The New Defeats Of ‘Che’

El rostro de Ernesto 'Che' Guevara en la plaza central de la sede de Bogotá de la Universidad Nacional de Colombia. (Wikicommons)
The face of Ernesto ‘Che’ Guevara in the central square of the Bogota headquarters of the National University of Colombia. (Wikicommons)

The face of the Argentine guerrilla is awaiting two expulsions, one unilateral and the other by democratic vote. In his reorganization of Casa Rosada, the government of Argentine president Mauricio Macri will eliminate all the paintings in the Hall of Latin American Patriots and the gallery of popular idols, which means the removal of the portrait of Ernesto ‘Che’ Guevara, among many others.

In early February, the Argentine government removed from the president’s official residence the portraits of Hugo Chavez and Nestor Kirchner. In the new phase, also eliminated will be the face of the guerrilla, those of Eva Peron, Salvador Allende, Pancho Villa, Simon Bolivar, Tupac Amaru, Augusto Sandino and the photographs of Charly Garcia, Diego Maradona, Alberto Olmedo, the  Coca Sarli and The Gauchito Gil.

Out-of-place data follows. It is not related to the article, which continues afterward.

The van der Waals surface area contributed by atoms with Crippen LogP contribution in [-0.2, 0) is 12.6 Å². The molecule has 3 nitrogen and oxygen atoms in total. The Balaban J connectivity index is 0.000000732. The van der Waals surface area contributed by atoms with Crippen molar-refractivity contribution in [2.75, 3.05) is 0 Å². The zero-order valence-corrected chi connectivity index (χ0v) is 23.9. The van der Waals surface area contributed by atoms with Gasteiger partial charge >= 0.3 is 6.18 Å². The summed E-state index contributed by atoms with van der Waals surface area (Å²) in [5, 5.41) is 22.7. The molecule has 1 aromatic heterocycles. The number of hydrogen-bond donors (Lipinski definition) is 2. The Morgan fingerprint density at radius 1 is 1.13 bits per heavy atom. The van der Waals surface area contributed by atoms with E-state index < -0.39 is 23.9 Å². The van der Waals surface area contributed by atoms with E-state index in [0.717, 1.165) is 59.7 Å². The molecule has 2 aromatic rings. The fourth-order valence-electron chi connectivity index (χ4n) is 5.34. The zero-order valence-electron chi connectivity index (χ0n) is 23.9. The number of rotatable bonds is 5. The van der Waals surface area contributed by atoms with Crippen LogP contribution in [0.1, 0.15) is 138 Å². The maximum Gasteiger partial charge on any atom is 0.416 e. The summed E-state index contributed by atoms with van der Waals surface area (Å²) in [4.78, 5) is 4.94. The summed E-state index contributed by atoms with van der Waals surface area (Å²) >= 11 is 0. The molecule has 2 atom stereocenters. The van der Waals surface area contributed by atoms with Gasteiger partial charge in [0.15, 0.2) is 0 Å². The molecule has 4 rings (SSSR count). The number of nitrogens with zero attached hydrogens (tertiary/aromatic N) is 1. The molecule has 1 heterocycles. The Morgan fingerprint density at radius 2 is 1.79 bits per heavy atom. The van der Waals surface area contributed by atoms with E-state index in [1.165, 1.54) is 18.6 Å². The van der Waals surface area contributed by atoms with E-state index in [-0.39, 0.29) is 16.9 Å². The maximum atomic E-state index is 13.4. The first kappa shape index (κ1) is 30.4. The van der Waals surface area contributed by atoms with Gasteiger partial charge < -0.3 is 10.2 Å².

As sources from Casa Rosada explained on Monday, the idea is to replace the portraits and photographs left by Cristina Fernandez “with quality works whose theme is related to Argentine history and, when possible, that recall events that have occurred in this sector of La Casa Rosada.”

Guevara’s face could also disappear from the central plaza at the Bogota site of the National University of Columbia. A Political Sciences student, Juan Carlos Rubiano, asked the rector of the institution for authorization to convene a virtual consultation so that students, professors and workers can make the decision to remove the portrait of the Argentine guerrilla, created in the eighties.

The portraits of the presidents will be relocated to the Bicentennial Museum for permanent display
The portraits of the presidents will be relocated to the Bicentennial Museum for permanent display

This request is in addition to the one made in 2005 by another student, Edgar Eduardo Muñoz Manrique, who argued the protection of the collective rights of the public and cultural patrimony of the nation. His actions led to removing the image in the square, despite the rejection of the idea by the great majority of students of the Atheneum, who repainted the face of Che.


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